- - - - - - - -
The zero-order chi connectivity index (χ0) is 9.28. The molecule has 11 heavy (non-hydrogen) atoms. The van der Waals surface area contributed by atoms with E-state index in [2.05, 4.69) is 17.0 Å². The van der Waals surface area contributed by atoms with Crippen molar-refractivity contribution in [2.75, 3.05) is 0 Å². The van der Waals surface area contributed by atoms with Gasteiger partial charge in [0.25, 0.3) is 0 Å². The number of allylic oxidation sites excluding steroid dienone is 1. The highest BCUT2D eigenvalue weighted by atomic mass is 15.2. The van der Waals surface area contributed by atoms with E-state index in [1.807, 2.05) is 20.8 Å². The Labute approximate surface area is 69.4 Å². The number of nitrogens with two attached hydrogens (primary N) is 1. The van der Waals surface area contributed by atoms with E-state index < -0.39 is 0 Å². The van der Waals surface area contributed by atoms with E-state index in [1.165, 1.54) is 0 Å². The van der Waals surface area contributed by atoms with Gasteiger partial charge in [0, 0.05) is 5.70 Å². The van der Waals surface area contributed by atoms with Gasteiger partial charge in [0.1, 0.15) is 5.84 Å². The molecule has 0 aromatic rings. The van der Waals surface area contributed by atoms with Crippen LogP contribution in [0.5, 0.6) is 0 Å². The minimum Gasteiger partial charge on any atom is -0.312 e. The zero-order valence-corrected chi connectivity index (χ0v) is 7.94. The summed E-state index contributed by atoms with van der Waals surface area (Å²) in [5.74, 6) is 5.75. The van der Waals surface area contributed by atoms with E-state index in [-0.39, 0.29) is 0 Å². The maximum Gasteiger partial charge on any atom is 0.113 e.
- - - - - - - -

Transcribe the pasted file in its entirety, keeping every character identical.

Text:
The zero-order chi connectivity index (χ0) is 9.28. The molecule has 11 heavy (non-hydrogen) atoms. The van der Waals surface area contributed by atoms with E-state index in [2.05, 4.69) is 17.0 Å². The van der Waals surface area contributed by atoms with Crippen molar-refractivity contribution in [2.75, 3.05) is 0 Å². The van der Waals surface area contributed by atoms with Gasteiger partial charge in [0.25, 0.3) is 0 Å². The number of allylic oxidation sites excluding steroid dienone is 1. The highest BCUT2D eigenvalue weighted by atomic mass is 15.2. The van der Waals surface area contributed by atoms with E-state index in [1.807, 2.05) is 20.8 Å². The Labute approximate surface area is 69.4 Å². The number of nitrogens with two attached hydrogens (primary N) is 1. The van der Waals surface area contributed by atoms with E-state index < -0.39 is 0 Å². The van der Waals surface area contributed by atoms with E-state index in [1.165, 1.54) is 0 Å². The van der Waals surface area contributed by atoms with Gasteiger partial charge in [0, 0.05) is 5.70 Å². The van der Waals surface area contributed by atoms with Gasteiger partial charge in [0.1, 0.15) is 5.84 Å². The molecule has 0 aromatic rings. The van der Waals surface area contributed by atoms with Crippen LogP contribution in [0.5, 0.6) is 0 Å². The minimum Gasteiger partial charge on any atom is -0.312 e. The zero-order valence-corrected chi connectivity index (χ0v) is 7.94. The summed E-state index contributed by atoms with van der Waals surface area (Å²) in [5.74, 6) is 5.75. The van der Waals surface area contributed by atoms with E-state index in [-0.39, 0.29) is 0 Å². The maximum Gasteiger partial charge on any atom is 0.113 e.